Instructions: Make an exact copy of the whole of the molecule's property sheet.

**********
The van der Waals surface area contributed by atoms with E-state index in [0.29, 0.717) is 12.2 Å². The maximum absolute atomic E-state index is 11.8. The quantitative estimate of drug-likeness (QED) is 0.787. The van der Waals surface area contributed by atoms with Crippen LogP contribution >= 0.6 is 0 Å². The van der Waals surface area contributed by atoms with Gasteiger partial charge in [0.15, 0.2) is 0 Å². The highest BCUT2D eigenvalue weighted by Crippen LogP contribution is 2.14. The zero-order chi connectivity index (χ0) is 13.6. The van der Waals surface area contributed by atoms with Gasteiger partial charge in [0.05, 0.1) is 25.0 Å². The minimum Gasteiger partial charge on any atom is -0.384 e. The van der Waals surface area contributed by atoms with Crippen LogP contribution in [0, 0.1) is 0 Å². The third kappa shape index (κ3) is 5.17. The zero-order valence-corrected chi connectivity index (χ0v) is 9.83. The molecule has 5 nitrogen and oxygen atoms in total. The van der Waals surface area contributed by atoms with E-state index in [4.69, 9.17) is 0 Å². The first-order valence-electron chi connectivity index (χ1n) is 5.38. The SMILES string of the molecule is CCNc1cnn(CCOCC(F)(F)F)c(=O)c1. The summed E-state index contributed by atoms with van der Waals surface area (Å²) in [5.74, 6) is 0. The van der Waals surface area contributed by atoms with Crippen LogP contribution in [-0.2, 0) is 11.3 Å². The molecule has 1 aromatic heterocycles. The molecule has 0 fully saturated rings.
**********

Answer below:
The van der Waals surface area contributed by atoms with E-state index in [0.29, 0.717) is 12.2 Å². The maximum absolute atomic E-state index is 11.8. The quantitative estimate of drug-likeness (QED) is 0.787. The van der Waals surface area contributed by atoms with Crippen LogP contribution >= 0.6 is 0 Å². The van der Waals surface area contributed by atoms with Gasteiger partial charge in [0.15, 0.2) is 0 Å². The highest BCUT2D eigenvalue weighted by Crippen LogP contribution is 2.14. The zero-order chi connectivity index (χ0) is 13.6. The van der Waals surface area contributed by atoms with Gasteiger partial charge in [0.05, 0.1) is 25.0 Å². The minimum Gasteiger partial charge on any atom is -0.384 e. The van der Waals surface area contributed by atoms with Crippen LogP contribution in [0, 0.1) is 0 Å². The third kappa shape index (κ3) is 5.17. The zero-order valence-corrected chi connectivity index (χ0v) is 9.83. The molecule has 5 nitrogen and oxygen atoms in total. The van der Waals surface area contributed by atoms with E-state index in [4.69, 9.17) is 0 Å². The first-order valence-electron chi connectivity index (χ1n) is 5.38. The SMILES string of the molecule is CCNc1cnn(CCOCC(F)(F)F)c(=O)c1. The summed E-state index contributed by atoms with van der Waals surface area (Å²) in [5.74, 6) is 0. The van der Waals surface area contributed by atoms with Crippen LogP contribution in [-0.2, 0) is 11.3 Å². The molecule has 1 aromatic heterocycles. The molecule has 0 fully saturated rings.